Although the new law returns some control, both Sheehy and Knudson said Havasu will continue to push for more in the future.
“We’re not done yet. We advocate for full local control that allows us to manage short-term rentals as it makes sense for our community and allow other communities in the state to do the same,” Sheehy said. “So we will continue to advocate and develop legislation for consideration by the legislature that gives us that ability. There is really successful short-term rental management across the country and we can use some of these best practices to help manage it locally, or at least allow the legislation to have this conversation about how it works for our community. We are grateful for what was passed this year and signed by Governor Ducey, but we would still like the opportunity to use some of these best practices in use across the country to help manage it at the local level.
Knudson said the city’s end goal has always been local self-government.
“The ability of cities and towns to make those decisions as opposed to legislation that allows cities to take one step or another,” he said.
Although Havasu officials were hoping for more, Sheehy and Knudson said the recent changes give additional tools that could be included in the city’s ordinance when the law takes effect in late summer.
Knudson said city staff will review the bill to determine how the code can be changed under the new law with the goal of providing suggestions and options to city council within the next 30 to 60 days.
“We’re going to explore all the options that this bill allows us to do,” Sheehy said. “We will have these discussions with the city council. But certainly one of the areas that we have championed throughout this process has been the local registration process as well as neighbor notification. So I imagine those would be at the top of our list, but we’re going to explore all the avenues that the bill allows us to do.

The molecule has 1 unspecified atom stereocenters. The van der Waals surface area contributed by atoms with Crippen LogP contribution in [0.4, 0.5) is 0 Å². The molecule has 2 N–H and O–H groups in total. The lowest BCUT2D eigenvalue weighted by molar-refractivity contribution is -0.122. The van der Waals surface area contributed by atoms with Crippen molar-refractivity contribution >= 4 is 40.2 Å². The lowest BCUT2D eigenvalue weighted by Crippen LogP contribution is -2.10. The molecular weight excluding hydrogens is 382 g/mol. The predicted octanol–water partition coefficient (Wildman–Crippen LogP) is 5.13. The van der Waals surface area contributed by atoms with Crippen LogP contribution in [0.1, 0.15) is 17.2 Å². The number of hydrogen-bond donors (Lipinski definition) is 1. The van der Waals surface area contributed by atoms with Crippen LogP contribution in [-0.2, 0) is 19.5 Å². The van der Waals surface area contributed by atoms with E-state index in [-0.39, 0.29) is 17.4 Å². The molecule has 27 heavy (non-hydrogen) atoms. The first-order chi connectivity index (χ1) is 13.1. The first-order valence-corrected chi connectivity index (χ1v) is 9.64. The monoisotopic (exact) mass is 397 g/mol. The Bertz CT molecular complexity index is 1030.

But Knudson said both of these tools have caveats in this particular bill. He called the registration process “a step in the right direction” with a little more bite than the city has had in the past. But he said the bill is also very specific about what it would take for the city-issued license to be revoked and that Havasu hoped to have a little more leeway to make those decisions on his own. As for notifications, Knudson said the bill would notify neighbors immediately adjacent to the vacation rental property, but Havasu had pushed to allow notifications to all neighbors within 300 feet of the property.
Knudson said staff are also looking at what some other Arizona cities are doing with short-term rentals as they prepare for a possible update to their own ordinance.
“Some cities have gone further than legislation,” Knudson said. “We are looking very closely at Scottsdale and other communities to see what other tools we can incorporate into Lake Havasu City Code. The goal would be to update our ordinances when state law takes effect, but that will take some time.